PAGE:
This writer cites a few of the many Christian authors that continue having a significant impact on him and on many others – for different reasons.

Among them are Simone Weil (1909-1943), Gravity and Grace (posthumously published in 1952); Thomas Merton (1915-1968), New Seeds of Contemplation; St. Teresa of Kolkata (1910-1997), Come Be My Light: The Private Writings of the Saint of Calcutta; Anthony de Mello (1921-1987), Sadhana: A Way to God; Henri Nouwen (1932-1996), The Return of the Prodigal Son; Hans Urs von Balthasar (1905-1988), Prayer; C. S. Lewis (1898-1963), The Signature Classics; Dietrich Bonhoeffer (1906-1945), The Cost of Discipleship; St. Teresa Benedicta of the Cross, OCD, earlier Edith Stein (1891-1942),  Essential Writings; St. Elizabeth of the Trinity (1880-1906), Heaven on Earth (Retreat Notes); John G. Arintero (1860-1928), The Mystical Evolution in the Development and Vitality of the Church; Pierre Teilhard de Chardin (1881-1955), The Phenomenon  of Man;  Dorothy Day (1897-1980), The Long Loneliness; Gustavo Gutiérrez (b. 1928), We Drink from Our Own Wells: The Spiritual Journey of a People; and Rick Warren (b. in 1954), The Purpose-Driven Life.

The author also loves to read other Christians as well as non-Christian authors’ inspiring works. In a world often permeated by books, novels that are filled with violence, lust and despotic power, it is refreshing to read inspirational and spiritual books that highlight interiority, spirituality, harmony, and peace.

In this context, the writer of these notes remembers the little and meaty book Rumor of Angels: Modern Society and the Rediscovery of the Supernatural by sociologist Peter Berger (1929-2017). Many of the current books the author mentions in this final section are significant books – generally, best-sellers – for many people in our secularized world. These books, which help many enter the surprising world of the transcendent, mystical and mysterious, are like rumors of angels – soft inspirational voices of the supernatural in our generally secular, indifferent, materialistic and consumeristic societies.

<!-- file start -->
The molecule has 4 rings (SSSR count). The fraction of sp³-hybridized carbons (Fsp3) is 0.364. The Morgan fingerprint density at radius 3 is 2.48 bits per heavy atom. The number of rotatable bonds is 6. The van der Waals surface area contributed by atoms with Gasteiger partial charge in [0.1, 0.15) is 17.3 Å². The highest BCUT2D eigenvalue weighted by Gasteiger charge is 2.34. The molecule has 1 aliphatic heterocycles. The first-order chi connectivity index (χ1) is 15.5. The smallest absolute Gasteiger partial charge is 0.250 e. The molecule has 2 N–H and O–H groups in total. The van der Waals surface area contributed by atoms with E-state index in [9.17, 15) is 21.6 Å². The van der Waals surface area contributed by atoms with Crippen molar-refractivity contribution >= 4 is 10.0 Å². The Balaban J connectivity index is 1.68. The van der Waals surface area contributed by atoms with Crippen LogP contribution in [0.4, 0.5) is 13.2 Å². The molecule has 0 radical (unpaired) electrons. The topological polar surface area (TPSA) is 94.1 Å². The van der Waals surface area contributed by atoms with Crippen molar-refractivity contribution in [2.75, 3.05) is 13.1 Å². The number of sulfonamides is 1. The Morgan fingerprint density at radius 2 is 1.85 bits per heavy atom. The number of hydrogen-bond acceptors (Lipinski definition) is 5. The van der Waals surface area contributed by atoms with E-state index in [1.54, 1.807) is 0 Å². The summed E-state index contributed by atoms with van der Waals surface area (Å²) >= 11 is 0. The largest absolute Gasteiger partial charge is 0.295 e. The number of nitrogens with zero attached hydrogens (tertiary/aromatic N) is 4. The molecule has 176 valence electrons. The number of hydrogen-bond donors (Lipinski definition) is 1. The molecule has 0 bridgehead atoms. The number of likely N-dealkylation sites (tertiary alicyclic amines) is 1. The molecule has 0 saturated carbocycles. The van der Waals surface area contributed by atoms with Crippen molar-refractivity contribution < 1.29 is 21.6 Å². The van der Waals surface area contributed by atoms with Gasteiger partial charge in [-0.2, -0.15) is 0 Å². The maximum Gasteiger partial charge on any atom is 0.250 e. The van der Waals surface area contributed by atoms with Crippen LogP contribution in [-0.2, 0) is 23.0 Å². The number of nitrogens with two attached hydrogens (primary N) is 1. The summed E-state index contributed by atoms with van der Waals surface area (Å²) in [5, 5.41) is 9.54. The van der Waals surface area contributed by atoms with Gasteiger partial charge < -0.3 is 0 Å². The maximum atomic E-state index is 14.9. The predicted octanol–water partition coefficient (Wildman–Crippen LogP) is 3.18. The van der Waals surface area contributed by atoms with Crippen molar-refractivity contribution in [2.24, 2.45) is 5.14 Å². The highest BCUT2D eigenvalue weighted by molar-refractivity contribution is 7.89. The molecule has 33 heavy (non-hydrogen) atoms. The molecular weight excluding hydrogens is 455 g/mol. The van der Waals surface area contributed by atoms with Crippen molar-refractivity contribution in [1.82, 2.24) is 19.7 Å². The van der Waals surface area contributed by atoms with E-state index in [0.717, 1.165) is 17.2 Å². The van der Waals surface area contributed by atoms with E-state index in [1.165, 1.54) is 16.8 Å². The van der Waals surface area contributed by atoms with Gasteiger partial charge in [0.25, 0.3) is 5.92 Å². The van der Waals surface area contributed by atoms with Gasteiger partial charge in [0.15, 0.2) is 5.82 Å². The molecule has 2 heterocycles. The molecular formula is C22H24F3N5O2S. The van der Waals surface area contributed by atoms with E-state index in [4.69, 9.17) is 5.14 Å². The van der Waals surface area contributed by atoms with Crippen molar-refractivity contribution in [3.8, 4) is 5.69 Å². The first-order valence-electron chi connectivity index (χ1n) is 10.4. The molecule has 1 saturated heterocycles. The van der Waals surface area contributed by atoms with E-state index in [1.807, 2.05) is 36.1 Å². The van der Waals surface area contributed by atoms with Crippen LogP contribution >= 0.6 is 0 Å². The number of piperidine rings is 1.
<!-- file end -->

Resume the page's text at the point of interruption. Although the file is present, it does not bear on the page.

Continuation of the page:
______“You, Lord, have made us for yourself, and

our hearts are restless until they rest in you” _____

The writer has found joy and hope in the following books: The Prophet by Kahlil Gibran (1883-1931), Gitanjali (Songs Offerings) by Rabindranath Tagore (1861-1941), Man’s Search for Meaning by Viktor Frankl (1905-1997), The Little Prince by Antoine de Saint-Exupéry (1900-1944), The Everlasting Man by G. K. Chesterton (1874-1936), The Art of Happiness by the (14th) Dalai Lama (b. 1935), Jonathan Livingston Seagull by Richard Bach (b. 1936), The Alchemist by Paolo Coelho (b. 1947), Tuesdays with Morrie by Mitch Albom (b. 1958), etc.

People yearn for God with a longing that is a natural yearning, which can be covered or buried but not destroyed.  All sources point out in various ways and languages to the search for the meaning of life, for happiness, hope, love, compassion, forgiveness. Consciously or unconsciously, individually or in a community, all persons are seekers looking for inner and outer peace – for God. St. Augustine said it well at the beginning of his Confessions: “You, Lord, have made us for yourself, and our hearts are restless until they rest in you.”

Spiritual theology or spirituality speaks of the experiences of God and its written testimonies. The goal of Christian spirituality or spiritual theology in the Christian perspective (both mean substantially the same) is not mainly knowledge on holiness but a holy life. Its ultimate goal is – as in the case of moral theology – the beatific vision of God, who is the Holy One, who keeps inviting women and men to share in His divine holiness – to make us holy. St. Bonaventure writes: “Theology exists to serve contemplation and to make us holy; however, its first purpose is to make us holy.” Theologian Torrell comments: “The practice of theology must cause the theologian to grow in holiness. Not only theologians are called to this as disciples of the Holy One, but their profession adds to this call a singular exigency: they should be holy because they are theologians.”

As the author points out in these notes, the greatest challenge of spirituality in the third millennium is, undoubtedly, correct practice, orthopraxis. The study of spiritual theology today is not just to know, but to practice: “To know and not to do is not yet to know” (Buddhist proverb). One studies spirituality to search for God, for interior space, to be transfigured, to preach the Good News of Jesus: charitable justice, merciful love, joyful and courageous faith and hope. Miguel de Unamuno reminds all, in particular theologians, that Christ did not write any book or article but gave us the best book: palabras vivas, that is, “living words”. Theology in general and spiritual and moral theology in particular must try harder – the author modestly submits – to give to our world not only academic and well-researched theological articles and books, but also living words, that is, the witnessing of their teachings.

The writer speaks of a spirituality for the present. Christians with many other human beings learn from the past – from the classics – and journey to the future of hope by loving fidelity to the present, a present permeated by God’s presence and experience. Christian spirituality, Yves Congar says, is a spirituality of the present moment: the moment, this moment is a treasure, the only thing in the hands of each person. Indeed, as Zen Buddhists teach, “Life consists of a series of moments either lived or lost.” The writers and teachers of Christian spirituality try to persuade the disciples of Jesus and others of the need to transform every day’s life into “a spiritual worship that pleases God.”